Wednesday, February 29, 2012

Heading to Ocean - Part Two

What do I do next?

After deciding on the areas we would address in our study, I would start selecting appropriate resources from the Reference Resources section of the study. (This list contains numerous books for the various outline sections, including the grade level suggestions, publisher information, etc.)

Choosing Resources 

Here are some suggestions of what I might choose to investigate their questions and interests:
Fish, Shark, and Whale, all from the Eyewitness Books Series, Grades 4–12. Published by Alfred A. Knopf (Subsidiary of Random House).

Let's Investigate Slippery, Splendid Sea Creatures, by Madelyn W. Carlisle, (Let's Investigate Series), Grades 3–7. Published by Barron's Educational Series, Inc.

Don't Blink Now! Capturing the Hidden World of Sea Creatures, by Ann Downer, (New England Aquarium Books), Grades 5–8. Published by Franklin Watts.

How Did We Find Out About Life in the Deep Sea?, by Isaac Asimov, Grades 4–7. Published by Walker & Company.
Strange Eating Habits of Ocean Creatures, by Jean Sibbald, Grades 4–8. Published by Silver Burdett, Simon & Schuster, Inc.
Deep-Sea Vents: Living Worlds Without Sun, by John F. Waters, Grades 5 and up. Published by Dutton Children’s Books, Division of Penguin USA.
We will begin reading through these, both together as a family and as the children read and study them on their own.

In addition to reference resources that will help us learn more about sea life, I usually select some classic reading material that we can all enjoy. Looking under Reading Resources, I see that Moby Dick by Herman Melville and The Old Man and the Sea by Ernest Hemingway would be good choices to read together over the study. During a unit study, the children read plenty of fiction that relates to the topic, and here are some titles that they might like from the list:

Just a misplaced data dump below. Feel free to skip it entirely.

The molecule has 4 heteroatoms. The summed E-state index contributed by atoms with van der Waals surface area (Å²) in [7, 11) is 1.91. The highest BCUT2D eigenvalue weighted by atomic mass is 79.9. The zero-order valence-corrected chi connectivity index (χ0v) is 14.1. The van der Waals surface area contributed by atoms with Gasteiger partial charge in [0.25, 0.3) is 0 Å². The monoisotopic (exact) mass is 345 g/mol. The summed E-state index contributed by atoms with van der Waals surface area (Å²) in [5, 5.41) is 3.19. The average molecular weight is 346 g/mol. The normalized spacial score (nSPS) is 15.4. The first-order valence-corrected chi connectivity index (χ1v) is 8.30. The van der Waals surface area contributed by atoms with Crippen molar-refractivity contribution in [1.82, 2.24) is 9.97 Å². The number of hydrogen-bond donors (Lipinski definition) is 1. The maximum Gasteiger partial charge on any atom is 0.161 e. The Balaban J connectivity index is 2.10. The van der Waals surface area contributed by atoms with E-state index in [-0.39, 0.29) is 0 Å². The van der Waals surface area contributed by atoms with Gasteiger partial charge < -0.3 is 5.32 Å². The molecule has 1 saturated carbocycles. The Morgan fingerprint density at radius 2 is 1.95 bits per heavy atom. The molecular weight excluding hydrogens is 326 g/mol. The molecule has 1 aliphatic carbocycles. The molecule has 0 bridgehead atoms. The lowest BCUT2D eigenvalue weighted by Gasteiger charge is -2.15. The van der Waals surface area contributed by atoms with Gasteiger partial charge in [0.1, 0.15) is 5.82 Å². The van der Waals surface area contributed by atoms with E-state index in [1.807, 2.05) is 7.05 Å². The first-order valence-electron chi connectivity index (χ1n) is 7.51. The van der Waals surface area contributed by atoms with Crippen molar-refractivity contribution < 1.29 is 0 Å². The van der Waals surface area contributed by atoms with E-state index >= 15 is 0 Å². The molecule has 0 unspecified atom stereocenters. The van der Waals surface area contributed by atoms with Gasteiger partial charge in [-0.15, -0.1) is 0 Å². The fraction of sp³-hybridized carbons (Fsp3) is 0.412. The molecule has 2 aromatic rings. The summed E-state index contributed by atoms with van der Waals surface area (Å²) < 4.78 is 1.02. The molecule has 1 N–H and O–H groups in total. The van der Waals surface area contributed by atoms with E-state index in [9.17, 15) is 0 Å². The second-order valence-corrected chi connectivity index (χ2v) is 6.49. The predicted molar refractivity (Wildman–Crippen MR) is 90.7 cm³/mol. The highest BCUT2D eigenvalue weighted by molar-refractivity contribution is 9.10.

Trapped at the Bottom of the Sea, by Frank Peretti, (Cooper Kids Adventure Series), Grades 4–7. Published by Crossway Books, Division of Good News Publications.

Island of the Blue Dolphins, by Scott O'Dell, Grades 3–7. A Dell Yearling Book, published by Dell Publishing Co.

The Lighthouse Mystery, by Gertrude C. Warner, (Boxcar Children Mysteries Series), Grades 2–7. Published by Albert Whitman and Co.
Selecting Activities
Now that we have our reference and reading materials selected, it is time to begin planning some of the hands-on fun from activities included in the Activities sections. I always try to choose some that are "pre-made" (coloring books, models, simple projects that require minimal assembly) as well as some that we do all on our own. From the resources of pre-made activities:
The Ocean Book: Aquarium and Seaside Activities and Ideas for All Ages, by the Center for Marine Conservation Staff, Grades PreK–6. Published by John Wiley & Sons

The Marine Biology Coloring Book, by Thomas Nielsen, Grades 7–12. Published by Harper Collins.

Dover Coloring:
Whales and Dolphins, by John Green
Sharks of the World, by Llyn Hunter
Tropical Fish, by Stefan Bernath
Fishes of the North Atlantic, by Thomas C. Quirk, Jr.
Along with these activities, we would also work on some from the Activities Suggestions section. One of these recommends using fishing to supplement this study. Whether freshwater or saltwater fishing, there is so much that can be learned by spending time out with a fishing pole and a bucket of bait. The successes of different kinds of bait (natural and man-made), the concept of the food chain, the battle to catch a fish, as well as all of the fun to be had while watching life in the water are all part of the fishing experience. The students can track their progress in fishing over the summer by keeping a fishing journal, detailing the variety of places that they try, the types of bait and results, the time of day, and other factors. In the journal, they can also describe their catches, possibly sketching the whole fish as well as the anatomy of the fish if they dissect their catches!

Internet Sites to Complement the Study

We realize that there are good and bad sides of the Internet as there are with any other resource, we have spent the time searching out "safe" sites that would add value to the learning experience, and they've been included in each of our studies. Our internet links are maintained and update continually, so your study never looses it's value!

Having been born and raised in Florida, I have spent much of my life within the sound of the surf and the call of the seagulls, and I find it difficult to function when I stay away too long! In this study, I have tried to share this broad and exciting learning experience with you—the history, the marine life, the explorers, the shipwrecks, the shells, and of course the sights and sounds we experience as we walk along in the sand. I hope this article will help you see a small portion of the learning potential with USAB studies.

Grab a towel, a pail and shovel, throw some sand in the back yard, and come join the quest. As always, enjoy the adventure!

Amanda B.

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